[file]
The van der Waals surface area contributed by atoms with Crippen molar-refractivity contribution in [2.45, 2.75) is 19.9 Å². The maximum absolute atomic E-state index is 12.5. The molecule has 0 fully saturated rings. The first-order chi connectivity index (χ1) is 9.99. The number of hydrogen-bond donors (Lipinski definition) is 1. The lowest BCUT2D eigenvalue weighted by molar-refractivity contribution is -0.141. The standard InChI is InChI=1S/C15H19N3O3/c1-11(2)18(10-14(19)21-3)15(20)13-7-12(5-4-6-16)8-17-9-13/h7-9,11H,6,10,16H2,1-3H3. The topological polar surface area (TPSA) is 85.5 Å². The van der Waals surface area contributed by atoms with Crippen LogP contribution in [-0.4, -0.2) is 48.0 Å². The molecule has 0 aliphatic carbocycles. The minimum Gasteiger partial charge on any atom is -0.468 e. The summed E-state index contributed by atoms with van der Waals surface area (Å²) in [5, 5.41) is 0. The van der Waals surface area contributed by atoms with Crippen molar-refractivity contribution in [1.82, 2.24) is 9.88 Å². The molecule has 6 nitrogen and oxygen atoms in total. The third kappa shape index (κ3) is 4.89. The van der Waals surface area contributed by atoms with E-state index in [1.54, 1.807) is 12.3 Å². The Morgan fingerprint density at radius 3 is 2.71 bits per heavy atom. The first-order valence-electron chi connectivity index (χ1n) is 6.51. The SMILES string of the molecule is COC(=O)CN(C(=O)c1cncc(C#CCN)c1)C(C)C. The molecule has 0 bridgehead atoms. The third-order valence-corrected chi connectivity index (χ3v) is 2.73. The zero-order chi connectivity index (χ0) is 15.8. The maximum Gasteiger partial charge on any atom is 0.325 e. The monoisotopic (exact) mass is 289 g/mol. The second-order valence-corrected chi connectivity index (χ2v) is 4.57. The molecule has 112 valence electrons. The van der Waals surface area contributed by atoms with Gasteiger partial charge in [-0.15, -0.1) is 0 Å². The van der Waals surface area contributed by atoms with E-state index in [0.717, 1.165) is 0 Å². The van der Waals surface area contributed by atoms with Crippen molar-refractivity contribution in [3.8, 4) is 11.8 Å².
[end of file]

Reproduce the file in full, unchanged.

The van der Waals surface area contributed by atoms with Crippen molar-refractivity contribution in [2.45, 2.75) is 19.9 Å². The maximum absolute atomic E-state index is 12.5. The molecule has 0 fully saturated rings. The first-order chi connectivity index (χ1) is 9.99. The number of hydrogen-bond donors (Lipinski definition) is 1. The lowest BCUT2D eigenvalue weighted by molar-refractivity contribution is -0.141. The standard InChI is InChI=1S/C15H19N3O3/c1-11(2)18(10-14(19)21-3)15(20)13-7-12(5-4-6-16)8-17-9-13/h7-9,11H,6,10,16H2,1-3H3. The topological polar surface area (TPSA) is 85.5 Å². The van der Waals surface area contributed by atoms with Crippen LogP contribution in [-0.4, -0.2) is 48.0 Å². The molecule has 0 aliphatic carbocycles. The minimum Gasteiger partial charge on any atom is -0.468 e. The summed E-state index contributed by atoms with van der Waals surface area (Å²) in [5, 5.41) is 0. The van der Waals surface area contributed by atoms with Crippen molar-refractivity contribution in [1.82, 2.24) is 9.88 Å². The molecule has 6 nitrogen and oxygen atoms in total. The third kappa shape index (κ3) is 4.89. The van der Waals surface area contributed by atoms with E-state index in [1.54, 1.807) is 12.3 Å². The Morgan fingerprint density at radius 3 is 2.71 bits per heavy atom. The first-order valence-electron chi connectivity index (χ1n) is 6.51. The SMILES string of the molecule is COC(=O)CN(C(=O)c1cncc(C#CCN)c1)C(C)C. The molecule has 0 bridgehead atoms. The third-order valence-corrected chi connectivity index (χ3v) is 2.73. The zero-order chi connectivity index (χ0) is 15.8. The maximum Gasteiger partial charge on any atom is 0.325 e. The monoisotopic (exact) mass is 289 g/mol. The second-order valence-corrected chi connectivity index (χ2v) is 4.57. The molecule has 112 valence electrons. The van der Waals surface area contributed by atoms with Gasteiger partial charge in [-0.15, -0.1) is 0 Å². The van der Waals surface area contributed by atoms with E-state index in [0.717, 1.165) is 0 Å². The van der Waals surface area contributed by atoms with Crippen molar-refractivity contribution in [3.8, 4) is 11.8 Å².